On election night 2000, then-sitting Supreme Court Justice Sandra Day O’Connor [my former boss, by way of disclosure] was attending a party with friends and colleagues. When CBS called Florida for Al Gore, she is reported to have exclaimed, “this is terrible,” and then got up, “with an air of obvious disgust,” because (her husband then explained to a concerned party guest), a Gore victory would mean that she couldn’t retire for another four years because she wanted a Republican to name her successor. Later, it emerged that many years earlier in Justice O’Connor’s tenure on the Supreme Court, she had expressed in private correspondence her view that a George H.W. Bush victory in 1988 was “vital for the Court and the nation.”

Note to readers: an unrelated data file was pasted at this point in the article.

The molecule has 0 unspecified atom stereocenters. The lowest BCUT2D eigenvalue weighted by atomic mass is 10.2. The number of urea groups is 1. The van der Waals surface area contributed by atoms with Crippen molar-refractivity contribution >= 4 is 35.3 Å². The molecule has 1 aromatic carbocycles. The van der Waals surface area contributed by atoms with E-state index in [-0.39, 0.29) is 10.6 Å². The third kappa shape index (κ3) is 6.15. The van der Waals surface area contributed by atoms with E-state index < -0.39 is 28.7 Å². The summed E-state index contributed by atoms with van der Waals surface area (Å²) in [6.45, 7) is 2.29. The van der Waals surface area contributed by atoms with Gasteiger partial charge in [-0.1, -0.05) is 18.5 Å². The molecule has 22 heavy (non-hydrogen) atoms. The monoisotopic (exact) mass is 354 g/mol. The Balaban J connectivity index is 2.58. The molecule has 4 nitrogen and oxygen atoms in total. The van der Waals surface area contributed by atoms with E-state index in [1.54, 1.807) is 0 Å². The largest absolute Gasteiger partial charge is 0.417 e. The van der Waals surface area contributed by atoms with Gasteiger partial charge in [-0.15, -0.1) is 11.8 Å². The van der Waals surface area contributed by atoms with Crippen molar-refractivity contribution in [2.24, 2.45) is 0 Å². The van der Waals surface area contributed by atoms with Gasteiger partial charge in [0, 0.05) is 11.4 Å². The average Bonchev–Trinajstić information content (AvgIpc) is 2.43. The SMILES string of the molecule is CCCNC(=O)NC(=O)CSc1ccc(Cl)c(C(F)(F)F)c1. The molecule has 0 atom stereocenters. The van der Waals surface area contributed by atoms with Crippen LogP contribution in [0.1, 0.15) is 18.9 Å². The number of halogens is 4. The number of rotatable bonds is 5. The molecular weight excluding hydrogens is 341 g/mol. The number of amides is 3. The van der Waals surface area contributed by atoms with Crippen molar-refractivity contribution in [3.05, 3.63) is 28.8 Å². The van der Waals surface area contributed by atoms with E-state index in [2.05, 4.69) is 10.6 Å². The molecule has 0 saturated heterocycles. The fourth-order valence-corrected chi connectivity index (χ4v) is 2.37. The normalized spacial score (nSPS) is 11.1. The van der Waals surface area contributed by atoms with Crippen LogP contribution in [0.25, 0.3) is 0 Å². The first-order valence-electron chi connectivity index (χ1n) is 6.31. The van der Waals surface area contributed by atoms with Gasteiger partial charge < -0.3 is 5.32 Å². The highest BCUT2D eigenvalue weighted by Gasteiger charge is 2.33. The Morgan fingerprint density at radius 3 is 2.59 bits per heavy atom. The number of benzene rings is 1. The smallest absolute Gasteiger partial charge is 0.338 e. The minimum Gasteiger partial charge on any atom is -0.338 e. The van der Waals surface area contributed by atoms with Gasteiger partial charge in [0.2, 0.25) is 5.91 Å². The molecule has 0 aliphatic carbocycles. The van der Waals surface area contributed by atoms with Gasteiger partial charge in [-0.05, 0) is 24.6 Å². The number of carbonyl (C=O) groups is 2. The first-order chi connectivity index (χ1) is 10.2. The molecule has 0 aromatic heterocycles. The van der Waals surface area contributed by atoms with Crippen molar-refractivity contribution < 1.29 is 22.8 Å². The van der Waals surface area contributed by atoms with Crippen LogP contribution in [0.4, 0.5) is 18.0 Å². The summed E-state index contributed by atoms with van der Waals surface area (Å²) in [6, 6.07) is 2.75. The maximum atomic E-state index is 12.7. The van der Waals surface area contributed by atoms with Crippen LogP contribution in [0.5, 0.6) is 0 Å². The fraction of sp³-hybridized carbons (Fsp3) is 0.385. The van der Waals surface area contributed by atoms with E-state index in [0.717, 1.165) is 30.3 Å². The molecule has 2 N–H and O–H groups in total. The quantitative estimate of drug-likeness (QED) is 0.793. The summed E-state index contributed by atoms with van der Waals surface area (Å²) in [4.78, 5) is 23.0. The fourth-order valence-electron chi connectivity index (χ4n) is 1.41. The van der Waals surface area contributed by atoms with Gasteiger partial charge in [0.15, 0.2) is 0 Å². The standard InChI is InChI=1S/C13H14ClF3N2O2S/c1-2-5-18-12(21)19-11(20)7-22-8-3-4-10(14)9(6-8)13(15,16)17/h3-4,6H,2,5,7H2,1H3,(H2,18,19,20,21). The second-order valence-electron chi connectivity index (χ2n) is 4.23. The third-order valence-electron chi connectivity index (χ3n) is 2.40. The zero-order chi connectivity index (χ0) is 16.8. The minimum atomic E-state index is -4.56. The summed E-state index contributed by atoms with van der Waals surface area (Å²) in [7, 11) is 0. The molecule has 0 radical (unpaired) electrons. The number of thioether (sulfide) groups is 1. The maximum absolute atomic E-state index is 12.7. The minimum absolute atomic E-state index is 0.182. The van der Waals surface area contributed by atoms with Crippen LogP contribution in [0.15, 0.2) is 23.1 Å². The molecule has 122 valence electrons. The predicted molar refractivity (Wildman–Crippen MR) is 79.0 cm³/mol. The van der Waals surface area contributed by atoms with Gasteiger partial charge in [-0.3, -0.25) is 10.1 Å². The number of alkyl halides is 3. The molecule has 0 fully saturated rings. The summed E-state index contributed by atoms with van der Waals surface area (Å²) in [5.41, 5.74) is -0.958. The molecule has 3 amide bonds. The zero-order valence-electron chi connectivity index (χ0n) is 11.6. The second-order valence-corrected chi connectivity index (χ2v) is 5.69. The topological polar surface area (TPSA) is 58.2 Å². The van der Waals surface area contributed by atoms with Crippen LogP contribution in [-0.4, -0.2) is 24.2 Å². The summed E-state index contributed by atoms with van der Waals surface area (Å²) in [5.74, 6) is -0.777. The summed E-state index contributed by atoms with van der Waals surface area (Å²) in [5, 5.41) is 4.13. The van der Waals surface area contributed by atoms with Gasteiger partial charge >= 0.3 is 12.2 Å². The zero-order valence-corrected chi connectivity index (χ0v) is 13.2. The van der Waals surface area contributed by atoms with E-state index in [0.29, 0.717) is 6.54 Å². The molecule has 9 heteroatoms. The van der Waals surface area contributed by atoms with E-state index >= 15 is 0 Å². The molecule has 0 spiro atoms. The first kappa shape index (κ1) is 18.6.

For these statements – made in situations where O’Connor might reasonably (if erroneously) have thought that they would not wind up in the media – O’Connor received special criticism for the Supreme Court’s 2000 decision in Bush v. Gore, which effectively named George W. Bush president. Having made it clear that she personally supported George W. Bush’s election (as well as his father’s 12 years earlier), some have argued that she should not have participated in deciding the case. And even if you think recusal wasn’t necessary, it’s easy enough to understand the argument that someone who has expressed their preference for how an election should turn out has a conflict of interest when the question presented in a case before her is essentially that. After all, judges (in confirmation hearings especially, but also in general) routinely avoid expressing their views on the merits of cases that might come before them. When they don’t – such as Justice Scalia’s public statements regarding the constitutionality of the words “under God” in the Pledge of Allegiance – they later may end up having to disqualify themselves from the case.